If Admissions Isn't First In, First Out

Discussion in 'Naval Academy - USNA' started by timetocarrigan, Sep 23, 2012.

  1. timetocarrigan

    timetocarrigan Member

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    If Admissions Isn't First In, First Out then how does rolling work? Are the files that come in first reviewed first?
     
  2. usnabgo08

    usnabgo08 USNA 2008/BGO

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    I don't think anyone on here actually knows the selection process of which files go through the Admissions Board each week. It is my belief (in my limited time as a BGO, maybe others can chime in) that they TRY to do FIFO, but some records might have exceptions, on a case-by-case basis.
     
  3. Whistle Pig

    Whistle Pig Banned

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    I'm like jadler, unclear about this. But a few thoughts:

    1. I've gleaned the impression, correct or otherwise, that it is first in the queue or "To be reviewed" "box," i.e. there needs to be some work-up from Admissions Officers. And so it is that while they have to have the info to prepare the work-up and place the candidate's file in the queue, well, BLEEP happens. And so it may well be that FIFO is not nearly so "precise" as "EIEO", i.e. "early in, early out." And let's just hope if that's the case, the Admissions Committee isn't singing EIEIO after review! :eek: :rolleyes:

    2. I confess to wondering ... what diff does this all make. Talk about majoring in the minors, wasting one's worry,:frown: imho. :wink: :smile:

    Trust me!:thumb: If fret and worry are your things, you'll have plenty more moments coming your way that might have some sway in the matter of appointment-seeking.:bang::scratch::stretcher:
     
  4. Texanmom

    Texanmom Member

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    If Admissions Isn't First In First Out

    Does your file have to be totally complete, including the DoDMRB, before they will even start to review you?
     
  5. usna1985

    usna1985 USNA Alumnus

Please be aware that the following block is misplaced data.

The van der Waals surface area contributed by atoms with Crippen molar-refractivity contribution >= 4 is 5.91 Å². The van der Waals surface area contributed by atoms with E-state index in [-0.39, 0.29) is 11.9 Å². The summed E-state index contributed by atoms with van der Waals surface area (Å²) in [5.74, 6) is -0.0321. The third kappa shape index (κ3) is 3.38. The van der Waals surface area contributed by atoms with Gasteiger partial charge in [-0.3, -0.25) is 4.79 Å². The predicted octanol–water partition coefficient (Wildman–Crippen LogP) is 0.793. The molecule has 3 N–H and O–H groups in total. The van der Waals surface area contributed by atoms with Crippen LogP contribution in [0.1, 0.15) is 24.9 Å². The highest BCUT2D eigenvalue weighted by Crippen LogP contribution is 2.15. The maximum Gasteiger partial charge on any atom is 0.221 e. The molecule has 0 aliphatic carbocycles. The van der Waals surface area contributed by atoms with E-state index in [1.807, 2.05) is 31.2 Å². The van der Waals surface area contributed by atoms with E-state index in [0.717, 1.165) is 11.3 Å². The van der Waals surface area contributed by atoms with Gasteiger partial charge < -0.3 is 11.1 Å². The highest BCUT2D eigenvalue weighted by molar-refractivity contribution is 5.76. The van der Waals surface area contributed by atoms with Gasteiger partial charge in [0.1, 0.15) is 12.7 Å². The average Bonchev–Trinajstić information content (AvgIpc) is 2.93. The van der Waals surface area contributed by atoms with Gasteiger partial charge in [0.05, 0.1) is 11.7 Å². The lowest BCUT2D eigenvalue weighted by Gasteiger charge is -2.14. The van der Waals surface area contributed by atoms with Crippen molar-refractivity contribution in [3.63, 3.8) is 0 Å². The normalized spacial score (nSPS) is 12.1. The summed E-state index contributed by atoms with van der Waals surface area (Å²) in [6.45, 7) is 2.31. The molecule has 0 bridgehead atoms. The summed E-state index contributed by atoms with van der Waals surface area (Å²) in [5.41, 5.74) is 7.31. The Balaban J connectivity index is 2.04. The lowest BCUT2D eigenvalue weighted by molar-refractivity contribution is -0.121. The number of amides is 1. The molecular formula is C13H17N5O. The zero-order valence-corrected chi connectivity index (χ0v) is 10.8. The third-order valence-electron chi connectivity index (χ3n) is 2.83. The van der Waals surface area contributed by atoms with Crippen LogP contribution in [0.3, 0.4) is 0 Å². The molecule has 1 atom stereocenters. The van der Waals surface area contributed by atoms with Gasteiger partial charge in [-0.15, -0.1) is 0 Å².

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    As a general rule, your file must be complete other than CFA and DODMERB, although they like to see the CFA done. In rare exceptions, they'll review w/o the BGO interview -- usually if the packet has been 100% complete but for the BGO interview and a number of weeks have gone by since the packet was complete. DODMERB does NOT need to be complete before the record is reviewed, and often is not complete.
     
  6. AJM7680

    AJM7680 Banned

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    I personally think that the term "rolling admissions" is a misnomer as applied to the USNA Admissions cycle. Only perhaps 20%-25% of all records that go before the board are deemed qualified. We can see even from the anecdotal information gained from this forum that during the early stages of the board's meetings there are very few if any rejections. Those less than stellar are either not presented by Admissions or are deferred by the Board. Deferring is not a very efficient use of time management, therefore it is my personal belief that most are simply retained by Admissions. Additionally, at this early stage, even Admissions does not know where the lower limit of the qualified cutoff will be. Also, many records will benefit by further end-of-semester inputs. Why not simply hold onto them until the Board can make a more definitive answer?
     
  7. Spud

    Spud BGO

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    At BGO training this summer, I had the opportunity to hear a member of the Admissions Board relate a couple of stories at the dinner table that really caught my ear. One was the increasing workload of the board as the months rolled by. He laughed and said that in September the Board would have the luxury to spend 20 minutes going over a candidate, in December they would spend 20 seconds on the same candidate. The other story was that the fabulous candidates and the bottom of the barrel were easy to deal with, but the middle of the pile was where they agonized over each one.

    Moral of the story? Get your pack done EARLY, especially if you are neither a water-walker nor a bottom dweller.
     
  8. AJM7680

    AJM7680 Banned

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    I doubt very seriously that this is true and more than likely was done for exactly this reason, to get you to convince candidates to submit their packages early.
     
  9. usnabgo08

    usnabgo08 USNA 2008/BGO

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    I'm sure the Admissions Board member was being true with some exaggeration about the amount of time (obviously). It's likely he/she isn't just referring to the time spent each Thursday, but the extra Admissions work done outside their normal meetings, in addition to their everyday responsibilities.

    It makes sense that coming out of the summer, not a ton of candidates have completed their application and most professors haven't been strained in the classroom/hall with MIDN....so time isn't of the premium. That all changes now that the Brigade is back, hence why it puts a heavier strain.

    So yes, I'm sure the board member is advocating to get in applications early, but I find his/her observations to most likely be true.